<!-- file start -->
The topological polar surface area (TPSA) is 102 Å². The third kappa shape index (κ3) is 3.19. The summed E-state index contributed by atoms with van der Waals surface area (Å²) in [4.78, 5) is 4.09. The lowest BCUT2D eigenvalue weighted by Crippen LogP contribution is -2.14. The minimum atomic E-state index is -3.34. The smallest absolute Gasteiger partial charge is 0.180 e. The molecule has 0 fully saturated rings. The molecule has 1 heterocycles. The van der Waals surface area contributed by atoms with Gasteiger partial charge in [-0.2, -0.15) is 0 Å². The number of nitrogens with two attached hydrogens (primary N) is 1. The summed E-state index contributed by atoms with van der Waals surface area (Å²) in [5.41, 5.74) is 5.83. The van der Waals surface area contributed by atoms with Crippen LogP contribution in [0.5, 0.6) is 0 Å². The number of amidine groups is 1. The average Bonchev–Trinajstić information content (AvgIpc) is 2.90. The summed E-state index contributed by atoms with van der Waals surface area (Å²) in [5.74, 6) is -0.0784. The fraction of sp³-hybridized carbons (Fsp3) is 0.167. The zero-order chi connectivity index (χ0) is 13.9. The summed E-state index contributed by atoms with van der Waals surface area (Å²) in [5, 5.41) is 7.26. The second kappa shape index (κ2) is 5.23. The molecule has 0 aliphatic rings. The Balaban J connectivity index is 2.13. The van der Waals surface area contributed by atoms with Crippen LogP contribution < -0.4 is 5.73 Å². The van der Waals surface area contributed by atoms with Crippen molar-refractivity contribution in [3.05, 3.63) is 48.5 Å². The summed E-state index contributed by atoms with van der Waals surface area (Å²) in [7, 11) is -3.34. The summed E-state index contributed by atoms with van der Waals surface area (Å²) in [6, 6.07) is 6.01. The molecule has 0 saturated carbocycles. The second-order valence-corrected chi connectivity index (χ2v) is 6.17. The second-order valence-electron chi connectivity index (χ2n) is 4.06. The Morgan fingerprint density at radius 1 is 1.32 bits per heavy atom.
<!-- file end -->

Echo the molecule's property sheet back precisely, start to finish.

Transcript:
The topological polar surface area (TPSA) is 102 Å². The third kappa shape index (κ3) is 3.19. The summed E-state index contributed by atoms with van der Waals surface area (Å²) in [4.78, 5) is 4.09. The lowest BCUT2D eigenvalue weighted by Crippen LogP contribution is -2.14. The minimum atomic E-state index is -3.34. The smallest absolute Gasteiger partial charge is 0.180 e. The molecule has 0 fully saturated rings. The molecule has 1 heterocycles. The van der Waals surface area contributed by atoms with Gasteiger partial charge in [-0.2, -0.15) is 0 Å². The number of nitrogens with two attached hydrogens (primary N) is 1. The summed E-state index contributed by atoms with van der Waals surface area (Å²) in [5.41, 5.74) is 5.83. The van der Waals surface area contributed by atoms with Crippen LogP contribution in [0.5, 0.6) is 0 Å². The number of amidine groups is 1. The average Bonchev–Trinajstić information content (AvgIpc) is 2.90. The summed E-state index contributed by atoms with van der Waals surface area (Å²) in [5.74, 6) is -0.0784. The fraction of sp³-hybridized carbons (Fsp3) is 0.167. The zero-order chi connectivity index (χ0) is 13.9. The summed E-state index contributed by atoms with van der Waals surface area (Å²) in [5, 5.41) is 7.26. The second kappa shape index (κ2) is 5.23. The molecule has 0 aliphatic rings. The Balaban J connectivity index is 2.13. The van der Waals surface area contributed by atoms with Crippen LogP contribution < -0.4 is 5.73 Å². The van der Waals surface area contributed by atoms with Crippen molar-refractivity contribution in [3.05, 3.63) is 48.5 Å². The summed E-state index contributed by atoms with van der Waals surface area (Å²) in [7, 11) is -3.34. The summed E-state index contributed by atoms with van der Waals surface area (Å²) in [6, 6.07) is 6.01. The molecule has 0 saturated carbocycles. The second-order valence-corrected chi connectivity index (χ2v) is 6.17. The second-order valence-electron chi connectivity index (χ2n) is 4.06. The Morgan fingerprint density at radius 1 is 1.32 bits per heavy atom.